22:25 22 February 2017
Japanese film director Seijun Suzuki dies at 93
TOKYO, Feb. 22, Kyodo
Award-winning film director Seijun Suzuki died of chronic obstructive pulmonary disease at a Tokyo hospital on Feb. 13, film company Nikkatsu Corp. said Wednesday. He was 93.
Suzuki's career spanned over half a century and his yakuza B movies laden with stylish action, violence and humor apparently influenced acclaimed directors such as Jim Jarmusch, Quentin Tarantino, Takeshi Kitano, and Wong Kar-wai.
His film "Zigeunerweisen" released in 1980 earned an honorable mention from the international jury at the Berlin International Film Festival and won Japan Academy Film Prizes, including best film and best director.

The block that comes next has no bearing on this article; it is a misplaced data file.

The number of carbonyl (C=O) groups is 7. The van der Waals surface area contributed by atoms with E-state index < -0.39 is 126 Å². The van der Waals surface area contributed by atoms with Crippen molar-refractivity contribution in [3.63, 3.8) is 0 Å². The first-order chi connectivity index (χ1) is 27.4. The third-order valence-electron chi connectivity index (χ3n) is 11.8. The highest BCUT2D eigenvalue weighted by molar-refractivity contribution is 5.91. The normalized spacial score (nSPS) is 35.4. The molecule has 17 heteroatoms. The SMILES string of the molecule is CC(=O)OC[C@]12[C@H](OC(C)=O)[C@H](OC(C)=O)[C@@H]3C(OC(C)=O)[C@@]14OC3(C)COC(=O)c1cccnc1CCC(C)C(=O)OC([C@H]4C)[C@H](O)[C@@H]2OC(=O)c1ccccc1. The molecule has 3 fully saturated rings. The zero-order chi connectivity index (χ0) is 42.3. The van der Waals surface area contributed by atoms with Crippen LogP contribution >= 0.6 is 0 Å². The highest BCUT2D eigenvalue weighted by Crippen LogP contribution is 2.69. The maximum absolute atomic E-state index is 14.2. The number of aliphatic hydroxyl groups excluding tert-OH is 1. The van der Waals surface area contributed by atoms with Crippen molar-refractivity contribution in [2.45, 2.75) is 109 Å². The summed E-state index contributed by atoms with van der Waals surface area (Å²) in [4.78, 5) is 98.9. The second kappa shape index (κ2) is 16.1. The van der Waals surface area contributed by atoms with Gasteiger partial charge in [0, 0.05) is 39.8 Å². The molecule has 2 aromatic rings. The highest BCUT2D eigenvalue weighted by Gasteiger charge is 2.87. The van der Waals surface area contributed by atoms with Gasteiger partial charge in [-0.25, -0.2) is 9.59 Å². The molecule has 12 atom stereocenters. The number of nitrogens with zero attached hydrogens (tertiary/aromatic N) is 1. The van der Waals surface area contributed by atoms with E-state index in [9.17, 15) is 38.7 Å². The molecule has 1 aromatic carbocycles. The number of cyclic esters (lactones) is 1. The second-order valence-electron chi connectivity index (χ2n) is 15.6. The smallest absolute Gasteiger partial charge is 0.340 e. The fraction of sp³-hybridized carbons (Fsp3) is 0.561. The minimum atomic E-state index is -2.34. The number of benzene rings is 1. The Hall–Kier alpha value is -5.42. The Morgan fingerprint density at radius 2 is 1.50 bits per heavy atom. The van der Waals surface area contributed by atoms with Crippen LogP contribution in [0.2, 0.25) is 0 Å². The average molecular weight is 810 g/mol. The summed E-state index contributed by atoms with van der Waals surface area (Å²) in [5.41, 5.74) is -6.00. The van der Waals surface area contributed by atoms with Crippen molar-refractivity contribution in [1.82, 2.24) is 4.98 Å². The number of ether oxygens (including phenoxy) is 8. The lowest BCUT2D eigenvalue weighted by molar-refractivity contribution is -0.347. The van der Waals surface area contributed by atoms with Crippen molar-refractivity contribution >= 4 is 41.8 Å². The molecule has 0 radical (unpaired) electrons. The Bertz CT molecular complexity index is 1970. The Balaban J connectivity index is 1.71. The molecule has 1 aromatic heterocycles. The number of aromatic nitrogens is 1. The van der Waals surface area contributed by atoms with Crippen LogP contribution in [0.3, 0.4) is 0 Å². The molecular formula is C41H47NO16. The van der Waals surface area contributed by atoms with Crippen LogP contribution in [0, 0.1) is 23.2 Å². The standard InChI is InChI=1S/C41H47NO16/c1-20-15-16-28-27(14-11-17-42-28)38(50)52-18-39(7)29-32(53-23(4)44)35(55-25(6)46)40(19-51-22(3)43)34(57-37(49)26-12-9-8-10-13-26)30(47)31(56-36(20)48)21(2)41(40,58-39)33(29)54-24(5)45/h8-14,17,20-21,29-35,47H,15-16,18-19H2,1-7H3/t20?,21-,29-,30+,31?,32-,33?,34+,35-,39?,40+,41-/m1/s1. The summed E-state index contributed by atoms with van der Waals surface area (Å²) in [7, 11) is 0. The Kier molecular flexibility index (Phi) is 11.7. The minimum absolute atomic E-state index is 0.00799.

After making his directorial debut in 1956, the native of Tokyo worked for major Japanese film studio Nikkatsu and directed "The Born Fighter," reflecting his experience as a youth, and "Tokyo Drifter."
However, Suzuki clashed with the studio's management over the unconventional style of his movies and was fired by Nikkatsu after directing "Branded to Kill," released in 1967.
The studio slammed him as a director who makes "nonsensical, difficult-to-understand movies."
Backed by the Directors Guild of Japan and other movie industry organizations, Suzuki filed a lawsuit against Nikkatsu and was shunned by the industry for a decade, during which he only directed television dramas and ads.
The two parties eventually settled the case.
"We express our deepest condolences together with our sincere gratitude and respect for his lifelong work," Nikkatsu said in a statement released Wednesday.
Suzuki was awarded the Medal with Purple Ribbon in 1990.
He last directed "Operetta Tanuki Goten" (Princess Raccoon) in 2005, appearing in films after that.
His other notable works include "Gate of Flesh," "Kagero-za," and "Yumeji."